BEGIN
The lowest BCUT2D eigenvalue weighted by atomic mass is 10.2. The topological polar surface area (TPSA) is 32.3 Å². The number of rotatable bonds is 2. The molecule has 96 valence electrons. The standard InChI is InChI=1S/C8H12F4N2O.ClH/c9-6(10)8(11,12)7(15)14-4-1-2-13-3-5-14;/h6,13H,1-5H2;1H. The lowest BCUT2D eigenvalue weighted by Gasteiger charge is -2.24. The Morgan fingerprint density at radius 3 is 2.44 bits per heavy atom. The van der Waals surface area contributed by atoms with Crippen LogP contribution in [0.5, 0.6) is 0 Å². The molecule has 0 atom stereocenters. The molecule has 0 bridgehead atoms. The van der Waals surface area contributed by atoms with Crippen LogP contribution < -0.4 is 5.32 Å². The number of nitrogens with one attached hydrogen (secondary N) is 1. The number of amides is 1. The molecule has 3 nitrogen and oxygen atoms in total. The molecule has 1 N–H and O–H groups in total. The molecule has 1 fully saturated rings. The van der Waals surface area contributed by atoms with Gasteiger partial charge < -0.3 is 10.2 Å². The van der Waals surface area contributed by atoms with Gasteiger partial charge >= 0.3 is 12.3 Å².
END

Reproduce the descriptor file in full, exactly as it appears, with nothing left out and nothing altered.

The lowest BCUT2D eigenvalue weighted by atomic mass is 10.2. The topological polar surface area (TPSA) is 32.3 Å². The number of rotatable bonds is 2. The molecule has 96 valence electrons. The standard InChI is InChI=1S/C8H12F4N2O.ClH/c9-6(10)8(11,12)7(15)14-4-1-2-13-3-5-14;/h6,13H,1-5H2;1H. The lowest BCUT2D eigenvalue weighted by Gasteiger charge is -2.24. The Morgan fingerprint density at radius 3 is 2.44 bits per heavy atom. The van der Waals surface area contributed by atoms with Crippen LogP contribution in [0.5, 0.6) is 0 Å². The molecule has 0 atom stereocenters. The molecule has 0 bridgehead atoms. The van der Waals surface area contributed by atoms with Crippen LogP contribution < -0.4 is 5.32 Å². The number of nitrogens with one attached hydrogen (secondary N) is 1. The number of amides is 1. The molecule has 3 nitrogen and oxygen atoms in total. The molecule has 1 N–H and O–H groups in total. The molecule has 1 fully saturated rings. The van der Waals surface area contributed by atoms with Gasteiger partial charge < -0.3 is 10.2 Å². The van der Waals surface area contributed by atoms with Gasteiger partial charge >= 0.3 is 12.3 Å².